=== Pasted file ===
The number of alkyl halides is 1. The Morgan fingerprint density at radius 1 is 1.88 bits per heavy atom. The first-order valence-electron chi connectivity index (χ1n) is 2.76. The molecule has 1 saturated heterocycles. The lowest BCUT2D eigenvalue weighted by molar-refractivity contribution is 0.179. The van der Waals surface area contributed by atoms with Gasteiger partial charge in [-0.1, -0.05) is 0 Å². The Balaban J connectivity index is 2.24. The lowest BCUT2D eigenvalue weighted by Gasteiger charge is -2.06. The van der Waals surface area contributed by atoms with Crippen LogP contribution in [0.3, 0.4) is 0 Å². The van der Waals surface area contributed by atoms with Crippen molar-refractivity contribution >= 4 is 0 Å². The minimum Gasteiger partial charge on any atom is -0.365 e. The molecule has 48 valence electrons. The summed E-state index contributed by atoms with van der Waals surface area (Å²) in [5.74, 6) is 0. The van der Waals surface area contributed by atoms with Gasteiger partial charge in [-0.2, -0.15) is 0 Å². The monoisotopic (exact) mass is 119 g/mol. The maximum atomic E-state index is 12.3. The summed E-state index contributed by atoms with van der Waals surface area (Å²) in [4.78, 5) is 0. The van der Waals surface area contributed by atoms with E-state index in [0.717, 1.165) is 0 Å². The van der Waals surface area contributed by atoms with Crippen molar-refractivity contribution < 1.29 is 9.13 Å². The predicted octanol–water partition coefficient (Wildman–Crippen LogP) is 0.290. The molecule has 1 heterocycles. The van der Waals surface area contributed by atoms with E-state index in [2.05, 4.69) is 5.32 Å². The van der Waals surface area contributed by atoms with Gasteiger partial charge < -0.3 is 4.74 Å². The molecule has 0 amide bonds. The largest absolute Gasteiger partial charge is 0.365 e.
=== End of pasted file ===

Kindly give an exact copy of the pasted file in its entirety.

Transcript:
The number of alkyl halides is 1. The Morgan fingerprint density at radius 1 is 1.88 bits per heavy atom. The first-order valence-electron chi connectivity index (χ1n) is 2.76. The molecule has 1 saturated heterocycles. The lowest BCUT2D eigenvalue weighted by molar-refractivity contribution is 0.179. The van der Waals surface area contributed by atoms with Gasteiger partial charge in [-0.1, -0.05) is 0 Å². The Balaban J connectivity index is 2.24. The lowest BCUT2D eigenvalue weighted by Gasteiger charge is -2.06. The van der Waals surface area contributed by atoms with Crippen LogP contribution in [0.3, 0.4) is 0 Å². The van der Waals surface area contributed by atoms with Crippen molar-refractivity contribution >= 4 is 0 Å². The minimum Gasteiger partial charge on any atom is -0.365 e. The molecule has 48 valence electrons. The summed E-state index contributed by atoms with van der Waals surface area (Å²) in [5.74, 6) is 0. The van der Waals surface area contributed by atoms with Gasteiger partial charge in [-0.2, -0.15) is 0 Å². The monoisotopic (exact) mass is 119 g/mol. The maximum atomic E-state index is 12.3. The summed E-state index contributed by atoms with van der Waals surface area (Å²) in [4.78, 5) is 0. The van der Waals surface area contributed by atoms with E-state index in [0.717, 1.165) is 0 Å². The van der Waals surface area contributed by atoms with Crippen molar-refractivity contribution < 1.29 is 9.13 Å². The predicted octanol–water partition coefficient (Wildman–Crippen LogP) is 0.290. The molecule has 1 heterocycles. The van der Waals surface area contributed by atoms with E-state index in [2.05, 4.69) is 5.32 Å². The van der Waals surface area contributed by atoms with Gasteiger partial charge < -0.3 is 4.74 Å². The molecule has 0 amide bonds. The largest absolute Gasteiger partial charge is 0.365 e.